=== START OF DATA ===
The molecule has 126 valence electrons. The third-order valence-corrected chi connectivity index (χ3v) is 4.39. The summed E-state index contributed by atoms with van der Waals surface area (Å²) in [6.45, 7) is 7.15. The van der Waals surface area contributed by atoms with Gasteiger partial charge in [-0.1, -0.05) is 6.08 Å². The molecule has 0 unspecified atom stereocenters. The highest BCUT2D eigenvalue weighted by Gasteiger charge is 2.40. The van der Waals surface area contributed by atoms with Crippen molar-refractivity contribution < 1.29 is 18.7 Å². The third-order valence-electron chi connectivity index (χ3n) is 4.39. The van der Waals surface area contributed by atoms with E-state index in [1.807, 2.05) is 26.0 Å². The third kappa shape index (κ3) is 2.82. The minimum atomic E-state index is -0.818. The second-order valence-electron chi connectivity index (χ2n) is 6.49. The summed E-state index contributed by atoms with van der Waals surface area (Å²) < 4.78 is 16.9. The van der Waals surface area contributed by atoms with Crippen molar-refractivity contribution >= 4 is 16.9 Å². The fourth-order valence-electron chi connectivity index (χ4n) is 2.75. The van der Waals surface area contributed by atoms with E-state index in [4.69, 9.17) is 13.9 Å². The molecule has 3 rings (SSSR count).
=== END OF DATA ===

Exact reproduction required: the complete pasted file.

The molecule has 126 valence electrons. The third-order valence-corrected chi connectivity index (χ3v) is 4.39. The summed E-state index contributed by atoms with van der Waals surface area (Å²) in [6.45, 7) is 7.15. The van der Waals surface area contributed by atoms with Gasteiger partial charge in [-0.1, -0.05) is 6.08 Å². The molecule has 0 unspecified atom stereocenters. The highest BCUT2D eigenvalue weighted by Gasteiger charge is 2.40. The van der Waals surface area contributed by atoms with Crippen molar-refractivity contribution < 1.29 is 18.7 Å². The third-order valence-electron chi connectivity index (χ3n) is 4.39. The van der Waals surface area contributed by atoms with E-state index in [1.807, 2.05) is 26.0 Å². The third kappa shape index (κ3) is 2.82. The minimum atomic E-state index is -0.818. The second-order valence-electron chi connectivity index (χ2n) is 6.49. The summed E-state index contributed by atoms with van der Waals surface area (Å²) < 4.78 is 16.9. The van der Waals surface area contributed by atoms with Crippen molar-refractivity contribution >= 4 is 16.9 Å². The fourth-order valence-electron chi connectivity index (χ4n) is 2.75. The van der Waals surface area contributed by atoms with E-state index in [4.69, 9.17) is 13.9 Å². The molecule has 3 rings (SSSR count).